Happy July! Katy Lee here with a question for you. For the summer, we have assigned some classic books for our kids to read. They are books that I read as a child and loved.
But here’s the problem … my kids are complaining that they are boring and hard to get into. And they are “no fun.”
So, being the understanding parent that I am, I picked them up to see what they were talking about. I remember these books as being wonderful. How could they not like them?
And perhaps, after a few pages, I could kind of see what they were referring to.
For one, the beginnings are all back story with a third person omniscient POV feel. Third person omniscient is a method of storytelling in which the narrator knows the thoughts and feelings of all of the characters in the story, as opposed to third person limited, which adheres closely to one character’s perspective.
Being a writer and knowing how many recent released books don’t open with backstory anymore, but rather jump right into the action and reveal backstory a little at a time, I found myself skimming quite a bit. Which surprised me, because I still think they are great books!
I remember how they affected my life as a child … and are still a part of me today, and I want my kids to experience them, too, regardless of all the “telling” by the author.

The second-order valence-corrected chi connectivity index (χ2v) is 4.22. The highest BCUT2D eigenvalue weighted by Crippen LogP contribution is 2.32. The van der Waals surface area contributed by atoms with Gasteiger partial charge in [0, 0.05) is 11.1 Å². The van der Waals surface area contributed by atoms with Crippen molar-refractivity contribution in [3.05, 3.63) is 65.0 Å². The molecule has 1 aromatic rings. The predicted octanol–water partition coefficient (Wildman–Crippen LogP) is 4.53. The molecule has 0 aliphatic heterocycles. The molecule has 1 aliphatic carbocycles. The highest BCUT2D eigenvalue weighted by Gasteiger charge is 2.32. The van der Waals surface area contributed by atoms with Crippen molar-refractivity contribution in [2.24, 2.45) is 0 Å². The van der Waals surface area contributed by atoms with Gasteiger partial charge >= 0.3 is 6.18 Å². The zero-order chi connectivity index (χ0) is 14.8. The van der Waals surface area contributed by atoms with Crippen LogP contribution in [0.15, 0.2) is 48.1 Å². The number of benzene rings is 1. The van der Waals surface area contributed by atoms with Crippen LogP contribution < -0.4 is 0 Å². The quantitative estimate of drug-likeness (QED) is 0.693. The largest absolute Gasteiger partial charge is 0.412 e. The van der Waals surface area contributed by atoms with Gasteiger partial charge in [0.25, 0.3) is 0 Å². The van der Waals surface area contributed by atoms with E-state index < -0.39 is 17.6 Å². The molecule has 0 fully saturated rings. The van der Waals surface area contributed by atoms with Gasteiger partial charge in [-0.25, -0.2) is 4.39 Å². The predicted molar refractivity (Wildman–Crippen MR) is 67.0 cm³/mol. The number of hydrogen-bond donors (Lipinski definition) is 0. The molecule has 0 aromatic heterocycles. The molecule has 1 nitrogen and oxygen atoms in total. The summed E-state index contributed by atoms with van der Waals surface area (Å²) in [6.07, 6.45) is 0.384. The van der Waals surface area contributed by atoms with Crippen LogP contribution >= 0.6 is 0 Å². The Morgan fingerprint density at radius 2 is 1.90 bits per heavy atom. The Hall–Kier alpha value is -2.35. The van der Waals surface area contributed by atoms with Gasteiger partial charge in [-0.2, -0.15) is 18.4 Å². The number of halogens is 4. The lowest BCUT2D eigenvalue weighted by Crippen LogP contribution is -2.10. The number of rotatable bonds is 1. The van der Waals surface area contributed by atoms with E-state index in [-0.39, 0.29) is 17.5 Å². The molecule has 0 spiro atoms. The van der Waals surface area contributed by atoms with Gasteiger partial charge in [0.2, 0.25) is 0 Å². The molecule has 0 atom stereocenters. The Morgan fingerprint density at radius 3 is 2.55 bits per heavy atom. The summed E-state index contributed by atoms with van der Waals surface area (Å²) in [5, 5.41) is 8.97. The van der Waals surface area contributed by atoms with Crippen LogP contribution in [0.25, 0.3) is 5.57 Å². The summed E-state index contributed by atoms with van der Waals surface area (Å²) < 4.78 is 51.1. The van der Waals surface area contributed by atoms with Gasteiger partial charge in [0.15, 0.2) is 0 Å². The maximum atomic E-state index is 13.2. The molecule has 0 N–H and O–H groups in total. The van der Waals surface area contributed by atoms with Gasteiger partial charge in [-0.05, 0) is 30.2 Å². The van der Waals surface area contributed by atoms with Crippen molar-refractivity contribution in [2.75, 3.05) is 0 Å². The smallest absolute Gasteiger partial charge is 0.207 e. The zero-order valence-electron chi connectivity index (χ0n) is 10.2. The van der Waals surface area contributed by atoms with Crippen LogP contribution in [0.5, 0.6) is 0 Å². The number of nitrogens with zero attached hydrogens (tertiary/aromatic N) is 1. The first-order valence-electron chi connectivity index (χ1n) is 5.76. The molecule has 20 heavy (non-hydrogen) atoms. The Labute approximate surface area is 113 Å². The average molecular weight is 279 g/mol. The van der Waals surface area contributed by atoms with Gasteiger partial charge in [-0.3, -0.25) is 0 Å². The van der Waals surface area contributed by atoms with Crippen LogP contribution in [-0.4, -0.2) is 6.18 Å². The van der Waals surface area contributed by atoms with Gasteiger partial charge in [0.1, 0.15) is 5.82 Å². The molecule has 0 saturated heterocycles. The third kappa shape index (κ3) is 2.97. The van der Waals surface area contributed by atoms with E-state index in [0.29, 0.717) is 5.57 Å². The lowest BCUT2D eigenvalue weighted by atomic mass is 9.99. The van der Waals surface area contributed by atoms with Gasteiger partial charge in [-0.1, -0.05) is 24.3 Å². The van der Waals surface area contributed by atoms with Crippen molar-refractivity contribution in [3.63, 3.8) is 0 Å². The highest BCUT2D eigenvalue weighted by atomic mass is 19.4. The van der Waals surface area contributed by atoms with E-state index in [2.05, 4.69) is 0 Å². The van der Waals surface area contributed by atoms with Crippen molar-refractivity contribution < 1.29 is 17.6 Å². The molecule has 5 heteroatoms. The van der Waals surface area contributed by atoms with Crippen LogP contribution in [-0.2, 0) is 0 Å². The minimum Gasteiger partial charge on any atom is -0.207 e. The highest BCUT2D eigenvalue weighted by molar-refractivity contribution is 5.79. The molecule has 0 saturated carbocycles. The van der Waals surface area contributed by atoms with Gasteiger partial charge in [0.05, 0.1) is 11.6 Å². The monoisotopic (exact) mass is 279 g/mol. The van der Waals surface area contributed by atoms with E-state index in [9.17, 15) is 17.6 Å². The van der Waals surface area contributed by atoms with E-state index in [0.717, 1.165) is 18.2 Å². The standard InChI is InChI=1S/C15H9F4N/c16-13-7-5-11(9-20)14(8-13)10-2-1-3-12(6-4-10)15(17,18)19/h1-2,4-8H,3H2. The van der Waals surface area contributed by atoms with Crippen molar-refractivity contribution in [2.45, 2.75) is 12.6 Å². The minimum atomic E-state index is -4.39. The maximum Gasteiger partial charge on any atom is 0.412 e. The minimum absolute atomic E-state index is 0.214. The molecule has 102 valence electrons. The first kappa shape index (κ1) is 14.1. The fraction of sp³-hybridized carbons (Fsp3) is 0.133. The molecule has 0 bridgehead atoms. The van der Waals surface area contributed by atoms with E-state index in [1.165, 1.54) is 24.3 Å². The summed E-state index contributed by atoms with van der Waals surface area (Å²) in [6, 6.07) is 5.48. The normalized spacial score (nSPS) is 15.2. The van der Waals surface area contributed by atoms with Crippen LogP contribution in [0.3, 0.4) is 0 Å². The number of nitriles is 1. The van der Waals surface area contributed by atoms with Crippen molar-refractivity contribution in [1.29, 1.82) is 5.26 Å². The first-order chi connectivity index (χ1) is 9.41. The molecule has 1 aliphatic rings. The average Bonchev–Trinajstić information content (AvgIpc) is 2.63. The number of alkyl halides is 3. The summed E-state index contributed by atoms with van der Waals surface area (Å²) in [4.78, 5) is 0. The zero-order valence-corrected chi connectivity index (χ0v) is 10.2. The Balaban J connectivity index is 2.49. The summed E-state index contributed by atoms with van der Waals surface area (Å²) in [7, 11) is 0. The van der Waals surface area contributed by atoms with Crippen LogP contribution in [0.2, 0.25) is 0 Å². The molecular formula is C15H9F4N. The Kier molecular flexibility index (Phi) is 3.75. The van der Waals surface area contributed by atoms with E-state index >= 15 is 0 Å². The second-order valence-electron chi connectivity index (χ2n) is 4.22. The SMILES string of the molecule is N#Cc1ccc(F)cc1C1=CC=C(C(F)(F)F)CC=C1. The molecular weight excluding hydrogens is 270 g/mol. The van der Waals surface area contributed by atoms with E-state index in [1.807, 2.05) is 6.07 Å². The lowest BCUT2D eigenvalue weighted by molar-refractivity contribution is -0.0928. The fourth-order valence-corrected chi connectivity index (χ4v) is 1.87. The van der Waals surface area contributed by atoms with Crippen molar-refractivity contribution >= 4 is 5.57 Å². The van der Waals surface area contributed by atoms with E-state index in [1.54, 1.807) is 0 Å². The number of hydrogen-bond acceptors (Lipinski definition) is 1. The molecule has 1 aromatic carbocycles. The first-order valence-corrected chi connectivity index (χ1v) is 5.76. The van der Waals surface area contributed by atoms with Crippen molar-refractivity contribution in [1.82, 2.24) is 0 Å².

Let’s face it, though. Literature has changed. We live in a fastpaced world where people expect instant gratification, and that includes quick reads. But at what expense will this be? What will be the outcome of this shift in writing? Will our love for the written word be trumped by our need for a fast read to keep up with our fastpaced lives to the point that the classics go away? If no one is reading them anymore, they just might.
So here is my question … Do I hand back the books to the kids and say read them? Or do I allow them to choose their summer reading? I’m sure many would say, “At least they are reading,” but if I give in, it could mean they never pick up the classics again. And in my opinion, they are missing out, even if the writing doesn’t follow the current trends.
So, what do you think? Is reading always supposed to be fun? Or will the work they have to put into the books give them more of an appreciation for the written word?